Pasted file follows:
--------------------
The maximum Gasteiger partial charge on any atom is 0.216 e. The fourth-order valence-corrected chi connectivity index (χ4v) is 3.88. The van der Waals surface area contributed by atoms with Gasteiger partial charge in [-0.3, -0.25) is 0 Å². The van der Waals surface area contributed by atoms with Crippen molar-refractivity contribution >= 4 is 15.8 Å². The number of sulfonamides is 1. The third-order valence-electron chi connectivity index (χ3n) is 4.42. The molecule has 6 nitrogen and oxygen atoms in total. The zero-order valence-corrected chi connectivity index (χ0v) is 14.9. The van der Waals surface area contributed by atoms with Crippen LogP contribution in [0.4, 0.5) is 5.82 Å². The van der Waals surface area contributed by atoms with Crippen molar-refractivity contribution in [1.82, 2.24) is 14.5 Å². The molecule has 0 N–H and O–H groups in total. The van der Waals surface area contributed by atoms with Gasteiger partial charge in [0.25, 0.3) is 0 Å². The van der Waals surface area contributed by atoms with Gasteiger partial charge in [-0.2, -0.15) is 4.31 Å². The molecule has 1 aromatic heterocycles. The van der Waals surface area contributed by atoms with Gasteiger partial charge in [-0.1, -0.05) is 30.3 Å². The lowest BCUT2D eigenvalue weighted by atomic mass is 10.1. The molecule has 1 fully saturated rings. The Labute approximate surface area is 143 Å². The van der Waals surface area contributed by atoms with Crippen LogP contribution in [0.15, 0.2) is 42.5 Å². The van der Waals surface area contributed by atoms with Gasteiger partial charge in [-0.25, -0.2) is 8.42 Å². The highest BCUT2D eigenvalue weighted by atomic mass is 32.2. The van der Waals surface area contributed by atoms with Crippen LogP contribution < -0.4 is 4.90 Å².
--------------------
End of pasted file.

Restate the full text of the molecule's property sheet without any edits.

The maximum Gasteiger partial charge on any atom is 0.216 e. The fourth-order valence-corrected chi connectivity index (χ4v) is 3.88. The van der Waals surface area contributed by atoms with Gasteiger partial charge in [-0.3, -0.25) is 0 Å². The van der Waals surface area contributed by atoms with Crippen molar-refractivity contribution >= 4 is 15.8 Å². The number of sulfonamides is 1. The third-order valence-electron chi connectivity index (χ3n) is 4.42. The molecule has 6 nitrogen and oxygen atoms in total. The zero-order valence-corrected chi connectivity index (χ0v) is 14.9. The van der Waals surface area contributed by atoms with Crippen LogP contribution in [0.4, 0.5) is 5.82 Å². The van der Waals surface area contributed by atoms with Crippen molar-refractivity contribution in [1.82, 2.24) is 14.5 Å². The molecule has 0 N–H and O–H groups in total. The van der Waals surface area contributed by atoms with Gasteiger partial charge in [0.25, 0.3) is 0 Å². The van der Waals surface area contributed by atoms with Gasteiger partial charge in [-0.2, -0.15) is 4.31 Å². The molecule has 1 aromatic heterocycles. The van der Waals surface area contributed by atoms with Gasteiger partial charge in [-0.1, -0.05) is 30.3 Å². The lowest BCUT2D eigenvalue weighted by atomic mass is 10.1. The molecule has 1 fully saturated rings. The Labute approximate surface area is 143 Å². The van der Waals surface area contributed by atoms with Crippen LogP contribution in [0.15, 0.2) is 42.5 Å². The van der Waals surface area contributed by atoms with Gasteiger partial charge in [-0.25, -0.2) is 8.42 Å². The highest BCUT2D eigenvalue weighted by atomic mass is 32.2. The van der Waals surface area contributed by atoms with Crippen LogP contribution < -0.4 is 4.90 Å².